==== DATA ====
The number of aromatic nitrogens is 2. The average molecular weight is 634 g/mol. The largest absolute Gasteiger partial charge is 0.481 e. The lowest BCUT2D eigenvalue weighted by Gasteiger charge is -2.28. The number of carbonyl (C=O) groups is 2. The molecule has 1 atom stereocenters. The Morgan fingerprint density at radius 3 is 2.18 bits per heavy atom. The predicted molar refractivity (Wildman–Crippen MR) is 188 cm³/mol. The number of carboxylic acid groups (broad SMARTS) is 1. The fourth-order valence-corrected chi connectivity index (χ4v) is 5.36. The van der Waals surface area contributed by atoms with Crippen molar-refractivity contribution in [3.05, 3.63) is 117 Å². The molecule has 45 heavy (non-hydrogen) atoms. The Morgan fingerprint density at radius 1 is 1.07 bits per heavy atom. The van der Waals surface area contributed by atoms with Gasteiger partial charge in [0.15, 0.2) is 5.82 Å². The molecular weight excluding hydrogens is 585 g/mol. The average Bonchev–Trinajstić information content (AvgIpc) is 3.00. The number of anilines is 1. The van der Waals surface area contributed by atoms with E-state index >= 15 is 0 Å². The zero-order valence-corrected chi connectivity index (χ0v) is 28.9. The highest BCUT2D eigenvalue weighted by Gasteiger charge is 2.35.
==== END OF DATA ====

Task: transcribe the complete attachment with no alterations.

The number of aromatic nitrogens is 2. The average molecular weight is 634 g/mol. The largest absolute Gasteiger partial charge is 0.481 e. The lowest BCUT2D eigenvalue weighted by Gasteiger charge is -2.28. The number of carbonyl (C=O) groups is 2. The molecule has 1 atom stereocenters. The Morgan fingerprint density at radius 3 is 2.18 bits per heavy atom. The predicted molar refractivity (Wildman–Crippen MR) is 188 cm³/mol. The number of carboxylic acid groups (broad SMARTS) is 1. The fourth-order valence-corrected chi connectivity index (χ4v) is 5.36. The van der Waals surface area contributed by atoms with Crippen molar-refractivity contribution in [3.05, 3.63) is 117 Å². The molecule has 45 heavy (non-hydrogen) atoms. The Morgan fingerprint density at radius 1 is 1.07 bits per heavy atom. The van der Waals surface area contributed by atoms with Gasteiger partial charge in [0.15, 0.2) is 5.82 Å². The molecular weight excluding hydrogens is 585 g/mol. The average Bonchev–Trinajstić information content (AvgIpc) is 3.00. The number of anilines is 1. The van der Waals surface area contributed by atoms with E-state index >= 15 is 0 Å². The zero-order valence-corrected chi connectivity index (χ0v) is 28.9. The highest BCUT2D eigenvalue weighted by Gasteiger charge is 2.35.